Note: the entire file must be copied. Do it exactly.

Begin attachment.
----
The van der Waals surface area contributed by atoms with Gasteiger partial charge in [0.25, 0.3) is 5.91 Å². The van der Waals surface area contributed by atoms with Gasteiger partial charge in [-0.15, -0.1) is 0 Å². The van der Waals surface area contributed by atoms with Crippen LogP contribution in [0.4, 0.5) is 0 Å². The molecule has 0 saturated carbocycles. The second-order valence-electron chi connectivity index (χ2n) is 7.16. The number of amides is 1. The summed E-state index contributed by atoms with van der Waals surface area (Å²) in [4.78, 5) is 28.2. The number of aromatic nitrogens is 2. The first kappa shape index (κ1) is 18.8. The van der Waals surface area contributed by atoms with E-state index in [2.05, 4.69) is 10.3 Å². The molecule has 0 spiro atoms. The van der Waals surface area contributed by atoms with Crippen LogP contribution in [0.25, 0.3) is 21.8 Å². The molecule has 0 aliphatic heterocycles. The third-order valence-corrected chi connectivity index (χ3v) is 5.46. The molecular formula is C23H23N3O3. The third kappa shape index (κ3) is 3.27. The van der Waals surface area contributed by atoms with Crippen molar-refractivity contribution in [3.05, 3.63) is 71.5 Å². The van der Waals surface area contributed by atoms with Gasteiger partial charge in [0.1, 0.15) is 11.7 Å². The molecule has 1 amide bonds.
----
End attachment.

The van der Waals surface area contributed by atoms with Gasteiger partial charge in [0.25, 0.3) is 5.91 Å². The van der Waals surface area contributed by atoms with Gasteiger partial charge in [-0.15, -0.1) is 0 Å². The van der Waals surface area contributed by atoms with Crippen LogP contribution in [0.4, 0.5) is 0 Å². The molecule has 0 saturated carbocycles. The second-order valence-electron chi connectivity index (χ2n) is 7.16. The number of amides is 1. The summed E-state index contributed by atoms with van der Waals surface area (Å²) in [4.78, 5) is 28.2. The number of aromatic nitrogens is 2. The first kappa shape index (κ1) is 18.8. The van der Waals surface area contributed by atoms with E-state index in [2.05, 4.69) is 10.3 Å². The molecule has 0 spiro atoms. The van der Waals surface area contributed by atoms with Crippen LogP contribution in [0.25, 0.3) is 21.8 Å². The molecule has 0 aliphatic heterocycles. The third-order valence-corrected chi connectivity index (χ3v) is 5.46. The molecular formula is C23H23N3O3. The third kappa shape index (κ3) is 3.27. The van der Waals surface area contributed by atoms with Crippen molar-refractivity contribution in [3.05, 3.63) is 71.5 Å². The van der Waals surface area contributed by atoms with Gasteiger partial charge in [0.1, 0.15) is 11.7 Å². The molecule has 1 amide bonds.